According to bassist Lava, “Our history is in this record; the story of five kids who become adults unwittingly, beating harder and harder on their instruments.” Going by new album Fake Mistake, it is a history which has seen Italian rockers Waste Pipes embrace a web of varied inspirations and flavours in their own hard rock bred rock ‘n’ roll. Their ear grabbing full-length is a tenacious proposition in sound and energy, an encounter which will not be the most unique proposal heard this year but will be one of the most enjoyable.
Formed in 2003, the Rivoli hailing Waste Pipes soon began drawing attention and support with their live presence which over the years has seen the quintet share stages with the likes of Elio E Le Storie Tese, D-A-D, Meganoidi, Perturbazione, Thunder Express (ex The Hellacopters), Adam Bomb, Octopus, and Fabio Treves Blues Band amongst many more. A trio of EPs starting with Begin To Grow in 2004 also invited attention; Let Blood Boil in 2006 and Make A Move four years later pushing the band into broader spotlights within the Italian and European rock scene. With shows and tours across the likes of France, Switzerland, Germany, the Netherlands, and Slovenia now also under their belts, and the recent signing with Atomic Stuff Promotion for the promotion and distribution of their new album, Waste Pipes is ready to break even bigger spotlights with the pleasure giving rock ‘n’ roll of Fake Mistake.
Co-produced by Federico Puttilli (Nadar Solo) and mixed by Gianni Condina, Fake Mistake opens up with Headstrong. Straight away riffs and a throbbing bassline has ears attentive, their bait swiftly supported by the potent tones of vocalist Chris and the jabbing beats of Boe. The appetite igniting start relaxes into a more familiar hard rock stroll eventually, a presence equipped with enticing hooks and melodies though it is the eruptions of explosive energy and sonic confrontation which especially brings the song alive.
It is a potent beginning to Fake Mistake more than backed by Fire Below, a track veined with the sonic and melodic enterprise of guitarists Kina and Guarro. Embracing blues and classic hues in its hard rock canter, it also slips into unpredictable moments of imagination to add further appealing spice to its body before Stay The Night provides a seventies scented melodic rock shuffle. Highly infectious in no time, the song swings and seduces with increasing adventure and individual craft, Lava’s great dark basslines the thick constant veining it all.
Three tracks in and the album is already showing track by track growing steps in adventure and variety, as well as impressiveness. The Loser Song is no exception; its magnetic body a weave of punk hooks, grunge melodies, and richly varied rock ‘n’ roll imagination. At times it seems to touch on Cheap Trick/ZZ Top like essences, in other moments more Houston/ The Cult flavoured mixes; it all colouring another inescapably highly satisfying encounter.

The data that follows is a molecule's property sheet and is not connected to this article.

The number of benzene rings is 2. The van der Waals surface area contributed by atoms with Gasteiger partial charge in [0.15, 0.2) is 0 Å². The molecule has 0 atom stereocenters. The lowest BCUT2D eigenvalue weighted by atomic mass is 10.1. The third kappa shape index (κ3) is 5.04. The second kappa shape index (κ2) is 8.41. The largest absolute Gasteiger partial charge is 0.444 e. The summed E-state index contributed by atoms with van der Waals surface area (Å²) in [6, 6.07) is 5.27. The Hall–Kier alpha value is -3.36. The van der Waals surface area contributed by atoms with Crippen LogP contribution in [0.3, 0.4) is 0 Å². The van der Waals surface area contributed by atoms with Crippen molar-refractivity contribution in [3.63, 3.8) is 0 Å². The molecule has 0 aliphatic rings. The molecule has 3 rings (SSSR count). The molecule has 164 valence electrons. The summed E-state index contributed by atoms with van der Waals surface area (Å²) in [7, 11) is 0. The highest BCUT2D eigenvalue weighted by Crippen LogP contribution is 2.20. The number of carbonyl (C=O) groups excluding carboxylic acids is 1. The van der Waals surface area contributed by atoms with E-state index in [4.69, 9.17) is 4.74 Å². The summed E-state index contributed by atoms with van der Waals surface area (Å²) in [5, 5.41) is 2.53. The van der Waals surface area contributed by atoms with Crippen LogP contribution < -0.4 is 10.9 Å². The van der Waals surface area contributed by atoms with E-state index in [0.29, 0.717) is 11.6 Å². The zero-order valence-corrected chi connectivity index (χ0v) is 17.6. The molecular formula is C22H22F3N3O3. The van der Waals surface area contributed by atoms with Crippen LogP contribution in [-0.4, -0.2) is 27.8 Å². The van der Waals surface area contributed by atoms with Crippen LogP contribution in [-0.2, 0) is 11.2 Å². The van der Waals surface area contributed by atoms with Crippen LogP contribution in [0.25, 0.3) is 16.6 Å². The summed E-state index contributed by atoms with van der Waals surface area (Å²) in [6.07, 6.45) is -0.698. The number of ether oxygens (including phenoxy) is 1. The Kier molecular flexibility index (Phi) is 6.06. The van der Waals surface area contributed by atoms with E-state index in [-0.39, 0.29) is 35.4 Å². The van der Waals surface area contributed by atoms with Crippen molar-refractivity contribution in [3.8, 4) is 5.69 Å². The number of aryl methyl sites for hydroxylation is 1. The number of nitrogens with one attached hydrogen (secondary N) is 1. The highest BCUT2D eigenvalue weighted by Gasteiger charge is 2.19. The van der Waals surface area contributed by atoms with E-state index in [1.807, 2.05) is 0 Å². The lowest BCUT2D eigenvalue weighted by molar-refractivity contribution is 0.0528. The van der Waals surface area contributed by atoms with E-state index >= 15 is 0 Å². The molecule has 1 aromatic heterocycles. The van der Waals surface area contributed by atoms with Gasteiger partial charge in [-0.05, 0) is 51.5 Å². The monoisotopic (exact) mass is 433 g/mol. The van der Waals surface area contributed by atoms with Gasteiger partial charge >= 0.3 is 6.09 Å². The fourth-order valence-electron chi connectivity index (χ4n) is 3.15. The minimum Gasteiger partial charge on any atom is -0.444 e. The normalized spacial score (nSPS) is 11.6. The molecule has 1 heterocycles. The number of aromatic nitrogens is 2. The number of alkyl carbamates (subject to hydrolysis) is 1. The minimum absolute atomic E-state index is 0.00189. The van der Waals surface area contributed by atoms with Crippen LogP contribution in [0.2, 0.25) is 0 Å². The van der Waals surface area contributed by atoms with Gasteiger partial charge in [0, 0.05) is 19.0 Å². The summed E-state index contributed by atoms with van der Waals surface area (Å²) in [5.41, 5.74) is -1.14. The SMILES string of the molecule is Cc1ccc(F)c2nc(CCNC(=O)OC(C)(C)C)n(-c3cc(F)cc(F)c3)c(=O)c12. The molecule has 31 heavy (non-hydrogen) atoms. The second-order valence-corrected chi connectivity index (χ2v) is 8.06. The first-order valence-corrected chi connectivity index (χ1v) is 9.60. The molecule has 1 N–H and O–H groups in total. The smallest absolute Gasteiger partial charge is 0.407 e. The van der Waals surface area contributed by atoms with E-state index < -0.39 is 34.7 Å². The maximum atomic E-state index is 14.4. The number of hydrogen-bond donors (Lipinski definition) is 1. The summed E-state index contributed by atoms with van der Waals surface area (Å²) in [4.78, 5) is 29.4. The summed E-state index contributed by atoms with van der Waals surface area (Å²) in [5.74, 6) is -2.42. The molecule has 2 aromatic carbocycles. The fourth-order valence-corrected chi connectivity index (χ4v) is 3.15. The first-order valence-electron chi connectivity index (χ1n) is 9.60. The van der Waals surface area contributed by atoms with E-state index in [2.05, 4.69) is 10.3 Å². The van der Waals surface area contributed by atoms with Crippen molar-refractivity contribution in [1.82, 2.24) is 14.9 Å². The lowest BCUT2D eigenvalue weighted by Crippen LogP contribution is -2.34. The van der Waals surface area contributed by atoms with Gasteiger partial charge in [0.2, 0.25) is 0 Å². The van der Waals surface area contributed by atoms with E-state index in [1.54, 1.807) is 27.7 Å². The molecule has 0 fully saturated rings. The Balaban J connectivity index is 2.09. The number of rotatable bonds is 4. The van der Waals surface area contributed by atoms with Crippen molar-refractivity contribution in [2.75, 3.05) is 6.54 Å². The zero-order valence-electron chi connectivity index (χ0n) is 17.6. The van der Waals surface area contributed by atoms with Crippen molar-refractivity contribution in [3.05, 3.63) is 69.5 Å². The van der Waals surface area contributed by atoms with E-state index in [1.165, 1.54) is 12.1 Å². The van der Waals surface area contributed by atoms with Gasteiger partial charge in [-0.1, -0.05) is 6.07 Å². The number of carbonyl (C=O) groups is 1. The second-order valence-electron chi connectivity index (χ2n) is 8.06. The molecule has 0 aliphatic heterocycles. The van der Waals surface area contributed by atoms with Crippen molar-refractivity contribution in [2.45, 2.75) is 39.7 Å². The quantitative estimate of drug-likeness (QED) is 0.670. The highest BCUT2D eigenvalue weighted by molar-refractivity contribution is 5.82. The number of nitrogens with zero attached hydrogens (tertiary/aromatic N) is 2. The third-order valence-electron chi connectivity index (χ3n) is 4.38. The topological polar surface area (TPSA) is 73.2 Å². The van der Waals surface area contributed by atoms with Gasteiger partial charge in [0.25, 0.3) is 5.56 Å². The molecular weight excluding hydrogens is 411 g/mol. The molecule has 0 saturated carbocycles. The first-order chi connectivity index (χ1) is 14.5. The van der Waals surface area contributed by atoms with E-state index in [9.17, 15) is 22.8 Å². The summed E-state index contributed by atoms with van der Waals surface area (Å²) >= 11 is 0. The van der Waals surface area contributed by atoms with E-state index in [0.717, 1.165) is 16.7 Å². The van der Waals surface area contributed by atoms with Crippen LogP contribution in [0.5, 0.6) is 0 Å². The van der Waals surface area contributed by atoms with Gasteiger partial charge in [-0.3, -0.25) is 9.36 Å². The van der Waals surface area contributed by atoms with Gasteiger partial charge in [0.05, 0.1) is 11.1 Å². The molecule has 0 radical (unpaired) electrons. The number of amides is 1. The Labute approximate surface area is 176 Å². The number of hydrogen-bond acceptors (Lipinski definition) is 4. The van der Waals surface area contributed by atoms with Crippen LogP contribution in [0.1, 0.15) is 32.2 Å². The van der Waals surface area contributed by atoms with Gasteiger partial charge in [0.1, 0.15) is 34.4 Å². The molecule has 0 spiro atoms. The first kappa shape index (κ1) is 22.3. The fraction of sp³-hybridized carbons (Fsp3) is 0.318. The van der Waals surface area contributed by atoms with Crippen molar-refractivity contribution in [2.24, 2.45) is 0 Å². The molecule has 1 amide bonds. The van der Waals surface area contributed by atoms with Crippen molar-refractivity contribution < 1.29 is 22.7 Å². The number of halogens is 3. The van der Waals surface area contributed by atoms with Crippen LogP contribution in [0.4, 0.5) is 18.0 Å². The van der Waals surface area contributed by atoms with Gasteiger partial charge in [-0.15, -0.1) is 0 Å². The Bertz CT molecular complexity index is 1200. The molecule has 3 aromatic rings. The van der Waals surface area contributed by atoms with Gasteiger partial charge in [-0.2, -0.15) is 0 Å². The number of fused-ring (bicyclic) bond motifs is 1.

Chaos comes next, offering a melody strong tapestry of temptation over an anthemic rhythmic spine. As its flavours are broad, the song’s energy and aggression is a vibrant mix of intensity too, the song as at ease seducing ears as it is invading them with a physical hunger. It is captivating stuff instantly matched by For All The Time We Waste, a rousing stomp of blues and heavy rock with a spikiness as indie and punk as it is raw rock ‘n’ roll. Between them, the pair are the pinnacle of the album with the latter stealing the biggest plaudits.
The compelling Not Enough opens with a melancholy spiced coaxing before building up into feisty passages of energy and emotion, switching between the two contrasts throughout whilst adding further imaginative twists and turns with keys a great additive. Its healthy array of styles and creative spices is matched and eclipsed by the excellent Little Devils Scratched My Ears, another spirit and imagination rousing proposal whipping up eager involvement from the body too. Proving a creative buffet of blues grooves and sonic tendrils around catchy hooks and rhythms as Chris continues to vocally entice, the track hits the sweet spot for another highly memorable moment within Fake Mistake.
The album closes on the emotive flame of Bad Growing, a potent croon which might not have the same dramatic spark of other tracks but soon reveals its own dynamic canvas of imagination and adventure to fascinate and strongly please.
The song is a potent end to one highly enjoyable album; a release which only leaves pleasure strong and ears wanting more. A success anyone can take a shine to.
Fake Mistake is out now with promotion and distribution on all major digital platforms through Atomic Stuff Promotion and physical distribution by Andromeda Dischi.
Pete RingMaster 04/05/20156
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